My Ethical Views on Physician Assisted Suicide

analytical Essay
1596 words
1596 words

My Ethical Views on Physician Assisted Suicide Physician assisted suicide is immoral in the case of people who are alive and desire to terminate their life. However, there are extreme cases when hastening the dying process is justified in the circumstances of individuals who are in intense physical impairment. Physician-assisted suicide is defined as the practice where a physician provides a patient with a lethal dose of medication, upon the patient's request, which the patient desires to use to end his or her life. The Harvard Medical School conferred that we are "dead" when there is permanent loss of consciousness in the higher brain, even though one may not be flat lined. The idea for physician assisted suicide is for a medical doctor help someone die who is still alive but desires to terminate their own life due to an impairment or illness which causes suffering upon the individual. The question we must consider is where do we cross the line between suicide and murder. Although suicide or attempted suicide is legal in every state, assisting in a suicide is considered illegal in every state except Oregon. Additionally, the Code of Medical Ethics section 2.211 declares that physician assisted suicide is "fundamentally incompatible with the physician's role as healer, would be difficult or impossible to control, and would pose serious societal risks." There are too many risks associated with physician assisted suicide that managing such a factor would be impossible to control. Even the best medical professionals are human beings with the potential for error. An undiagnosed or untreated mental illness can add to a patients desire to die, which in the case of ph... ... middle of paper ... ...ife. It projects our own doubts of life and the reason to live is diminished. Everyone will die; it is part of our aspect of being mortal. Through medication, we are able to ease the suffering yet respect the "sanctity of life" by giving a person the greatest opportunity to feel and experience. We must be careful to realize that having a right to choose does not necessarily mean the right to cause harm upon oneself or terminate the life of someone else out of compassion. Bibliography: Crane, Diana. The Sanctity of Social Life: Physician's Treatment of Critically Ill Patients. Transaction, 1977. Jonsen, Albert R. A Short History of Medical Ethics. Oxford, 2000. Martin, Mike. Everyday Mortality. 3rd Edition. Wadsworth, 2001. Mill, John Stuart. "Utilitarianism". Moral Philosophy. Edited by Louis P. Pojman. Hackett, 1998.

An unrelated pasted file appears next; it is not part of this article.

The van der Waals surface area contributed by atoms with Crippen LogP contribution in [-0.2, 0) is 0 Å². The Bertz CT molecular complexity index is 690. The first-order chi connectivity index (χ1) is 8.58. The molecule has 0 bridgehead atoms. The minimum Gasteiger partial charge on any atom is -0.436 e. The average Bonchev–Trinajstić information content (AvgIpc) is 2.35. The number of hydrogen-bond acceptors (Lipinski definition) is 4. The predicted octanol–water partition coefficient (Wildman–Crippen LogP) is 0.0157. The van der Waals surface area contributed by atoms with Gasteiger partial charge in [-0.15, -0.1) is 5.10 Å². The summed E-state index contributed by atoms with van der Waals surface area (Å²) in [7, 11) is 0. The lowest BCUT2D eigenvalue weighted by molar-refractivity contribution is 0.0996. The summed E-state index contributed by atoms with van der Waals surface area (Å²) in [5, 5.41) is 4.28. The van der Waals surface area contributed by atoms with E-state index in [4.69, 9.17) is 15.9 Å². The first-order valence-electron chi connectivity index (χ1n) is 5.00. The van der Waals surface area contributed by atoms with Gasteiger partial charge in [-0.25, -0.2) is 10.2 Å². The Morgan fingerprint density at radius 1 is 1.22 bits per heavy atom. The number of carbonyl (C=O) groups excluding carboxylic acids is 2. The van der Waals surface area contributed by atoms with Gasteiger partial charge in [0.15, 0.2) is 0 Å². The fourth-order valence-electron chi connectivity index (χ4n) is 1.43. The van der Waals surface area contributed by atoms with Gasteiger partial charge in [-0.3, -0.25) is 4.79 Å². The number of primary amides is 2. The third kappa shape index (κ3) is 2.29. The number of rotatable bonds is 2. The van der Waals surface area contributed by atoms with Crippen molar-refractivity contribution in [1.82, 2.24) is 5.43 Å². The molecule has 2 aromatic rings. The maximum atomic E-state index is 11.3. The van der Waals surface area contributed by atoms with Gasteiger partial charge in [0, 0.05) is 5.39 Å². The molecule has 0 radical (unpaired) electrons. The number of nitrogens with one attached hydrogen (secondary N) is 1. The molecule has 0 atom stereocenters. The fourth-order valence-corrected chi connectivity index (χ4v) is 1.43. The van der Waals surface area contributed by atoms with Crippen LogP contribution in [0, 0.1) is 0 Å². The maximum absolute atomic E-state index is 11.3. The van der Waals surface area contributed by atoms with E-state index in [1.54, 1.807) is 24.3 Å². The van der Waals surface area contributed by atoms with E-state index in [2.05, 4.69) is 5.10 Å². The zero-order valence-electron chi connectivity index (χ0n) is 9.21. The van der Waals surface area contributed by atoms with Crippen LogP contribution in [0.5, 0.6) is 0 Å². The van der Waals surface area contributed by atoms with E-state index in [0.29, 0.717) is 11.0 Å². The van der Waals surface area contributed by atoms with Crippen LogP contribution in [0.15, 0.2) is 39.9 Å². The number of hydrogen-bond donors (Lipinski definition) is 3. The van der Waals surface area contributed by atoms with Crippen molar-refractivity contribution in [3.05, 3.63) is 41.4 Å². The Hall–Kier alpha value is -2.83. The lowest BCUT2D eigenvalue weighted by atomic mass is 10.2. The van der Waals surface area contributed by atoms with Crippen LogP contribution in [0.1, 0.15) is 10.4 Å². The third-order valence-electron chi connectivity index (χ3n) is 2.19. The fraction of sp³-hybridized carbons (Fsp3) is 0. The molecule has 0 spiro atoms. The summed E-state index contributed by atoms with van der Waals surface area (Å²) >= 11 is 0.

In this essay, the author

  • Explains that although suicide is legal in every state, assisting in a suicide in oregon is considered illegal. even the best medical professionals are human beings with potential for error.
  • Argues that physician assisted suicide devalues the lives of those who are disabled. the conflicting problem is that the lines are too fuzzy as we can draw the limitations.
  • Argues that anesthesia is used to dull the pain during a surgery, but it does not deliver death as the final result. respect for human life can also be inferred to mean "sancticity of life."
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